My Career Was Taking Off, But My Life Was In Danger: Camille A. Brown Shares Her Untold Story
It was one of the most exciting times of my career. I was in the midst of creating the last installment of my trilogy on identity—ink—which would be my company's Kennedy Center debut, and just booked my first Broadway musical, Once On This Island. ink would premiere on December 2, and OOTI would open on December 3.
Personally, I was going through a bit of mourning. I had just turned 37 and was really doubting my abilities as a dancer. The work wasn't getting easier, and I felt like I would have to make a decision soon about whether to retire.
It was a lot to navigate—the highs of success, and the lows of inevitable change. Little did I know, nothing would compare to the life-threatening health issues I was about to battle in the midst of it all.
We sometimes live dual lives—the life people see from the outside, and the quiet battles that only our family and friends know about.
The outside eye saw the success of Once On This Island, Jesus Christ Superstar Live, ink and my cover on Dance Magazine. But over the course of 2017 and 2018, my appendix ruptured twice, I was in the hospital at least four times, and had two surgeries. For over a year, my attire consisted of baggy clothes to hide my stomach, PICC line, and bandages.
It began February of 2017. While running auditions for the upcoming, BELLA: An American Tall Tale, I started feeling queasy. It seemed to subside and I headed to North Carolina that night for CABD's tour. I was told there was a bug going around, so I assumed any new symptoms were connected to what was spreading.
During our warmup, I felt (what I thought was) muscular pain, and decided to take it easy during the show. We traveled to Mississippi for performances the next day.
After checking into the hotel, that pain seemed to have focused itself on one area. Since it was where my appendix was, I called my production stage manager, Robert McIntyre, and friend Juel D. Lane, and told them I needed to go to the emergency room.
After tests, long hours, and a lot of morphine, the doctor said my test results showed an appendix rupture and it looked like the fluid had been in my system for more than seven days. He then said this is usually fatal after just five days. There was no time to react, only to listen. In order to remove the fluid from my body, they would have to insert a drainage bag that would be attached for one month.
While I was in the hospital for two days, my team, dancers and musicians worked to revise our show so they could still perform. They are magical!
Back home, I met with surgeon James Satterfield, who explained that because my appendix had already ruptured (and I survived), he wanted it to heal on its own. I was not able to dance or do anything physical, but I could still attend any meetings I had set up.
Once On This Island was about to be in full swing, and as I met with director Michael Arden and the team, the whole time I was thinking how crazy it was sitting there with a drainage bag, not knowing where I was health-wise. If the doctors said many don't survive a ruptured appendix, what did that mean for my future?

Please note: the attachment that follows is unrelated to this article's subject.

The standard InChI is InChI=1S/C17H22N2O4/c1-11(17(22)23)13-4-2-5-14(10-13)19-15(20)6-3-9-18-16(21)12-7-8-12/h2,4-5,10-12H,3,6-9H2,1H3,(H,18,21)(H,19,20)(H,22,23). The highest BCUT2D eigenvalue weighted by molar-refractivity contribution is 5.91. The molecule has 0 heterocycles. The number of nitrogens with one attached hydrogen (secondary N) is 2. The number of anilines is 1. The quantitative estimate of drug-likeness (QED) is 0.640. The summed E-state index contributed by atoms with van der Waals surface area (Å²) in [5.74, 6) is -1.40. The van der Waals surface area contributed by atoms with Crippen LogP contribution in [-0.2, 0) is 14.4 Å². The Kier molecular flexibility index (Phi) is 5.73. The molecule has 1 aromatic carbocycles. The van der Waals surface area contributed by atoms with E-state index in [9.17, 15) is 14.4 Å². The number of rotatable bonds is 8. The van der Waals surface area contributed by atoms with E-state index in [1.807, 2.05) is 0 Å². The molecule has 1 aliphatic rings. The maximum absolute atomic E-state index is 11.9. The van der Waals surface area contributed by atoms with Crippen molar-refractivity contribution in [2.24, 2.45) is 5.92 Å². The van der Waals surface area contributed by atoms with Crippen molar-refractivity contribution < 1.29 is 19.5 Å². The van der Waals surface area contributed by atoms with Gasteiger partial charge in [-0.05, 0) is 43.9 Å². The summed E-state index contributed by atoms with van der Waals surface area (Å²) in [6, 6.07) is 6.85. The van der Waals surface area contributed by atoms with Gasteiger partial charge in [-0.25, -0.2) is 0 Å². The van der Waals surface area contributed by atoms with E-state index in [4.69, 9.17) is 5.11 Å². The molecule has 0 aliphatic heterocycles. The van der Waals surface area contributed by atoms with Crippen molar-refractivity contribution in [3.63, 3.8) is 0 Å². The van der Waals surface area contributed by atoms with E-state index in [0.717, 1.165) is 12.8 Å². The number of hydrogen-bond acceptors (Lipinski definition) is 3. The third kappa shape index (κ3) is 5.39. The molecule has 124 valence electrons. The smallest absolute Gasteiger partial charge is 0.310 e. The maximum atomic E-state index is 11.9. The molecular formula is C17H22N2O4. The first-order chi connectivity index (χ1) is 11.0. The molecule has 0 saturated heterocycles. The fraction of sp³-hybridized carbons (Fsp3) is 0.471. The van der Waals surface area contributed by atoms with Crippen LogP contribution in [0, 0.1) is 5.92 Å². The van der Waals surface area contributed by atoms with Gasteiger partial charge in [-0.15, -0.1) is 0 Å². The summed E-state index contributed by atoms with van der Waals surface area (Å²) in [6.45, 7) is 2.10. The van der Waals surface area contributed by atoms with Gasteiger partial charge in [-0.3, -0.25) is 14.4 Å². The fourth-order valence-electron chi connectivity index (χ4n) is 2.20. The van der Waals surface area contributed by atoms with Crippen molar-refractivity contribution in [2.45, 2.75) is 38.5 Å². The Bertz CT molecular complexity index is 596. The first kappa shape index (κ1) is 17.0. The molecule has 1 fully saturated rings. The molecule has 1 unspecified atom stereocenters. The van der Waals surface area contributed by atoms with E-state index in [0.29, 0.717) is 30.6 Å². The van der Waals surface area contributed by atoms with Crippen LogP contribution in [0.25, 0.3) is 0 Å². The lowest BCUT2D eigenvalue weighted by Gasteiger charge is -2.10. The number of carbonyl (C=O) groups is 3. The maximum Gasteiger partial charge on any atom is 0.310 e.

A month later, the bag was removed, and the company was about to head to Jacob's Pillow for a residency. I was really excited to dig into our new work, ink.
A couple days before leaving, I developed a fever and my mom immediately took me to the ER. The fluid had not all drained out of my system from the rupture. I would have to do IV infusion three times a day for two to three weeks. Sticking to my designated hours was vital to survival.
By this point, my stress levels had reached a new tier. The premiere of ink was fast approaching and I didn't have many chances to put the work together. I connected with my concert dance agent, Pamela Green, and we decided the dancers would still travel to Jacob's Pillow. I sent them assignments each day from my hospital bed. The dancers sent videos at the end of their days and I provided feedback.
Once again, this amazing group of people rose to the occasion.
Oddly, I still thought I'd be able to meet them at The Pillow once I got out. Who was I kidding? I told myself to have several seats.
My IV regimen coincided with rehearsals for BELLA, so director Robert O'Hara graciously worked around my schedule. I was able to sit during rehearsals while my associate, Rickey Tripp, translated the movements I was doing from my chair.
My full recovery took about six weeks. Afterwards, I started training again for CABD's shows.
On August 30, our third day of rehearsal for Once On This Island, the cast was learning music, and the creative team met upstairs. Suddenly, I felt the need to sit down.
My appendix had ruptured again. I called my theater agent, Michael Moore, in tears. This was my first musical on Broadway. Why is my body doing this now? I was in pain and afraid. I couldn't get out of bed even if I tried. I was new to the theater scene, so it would have been very easy for another choreographer to be hired.
When the doctors told me I would be in the hospital for at least a week, I called director Michael Arden, and prepared for him to say it wasn't going to work out. To my surprise, he was extremely supportive and he, Rickey, and assistant choreographer Catherine Foster checked in daily.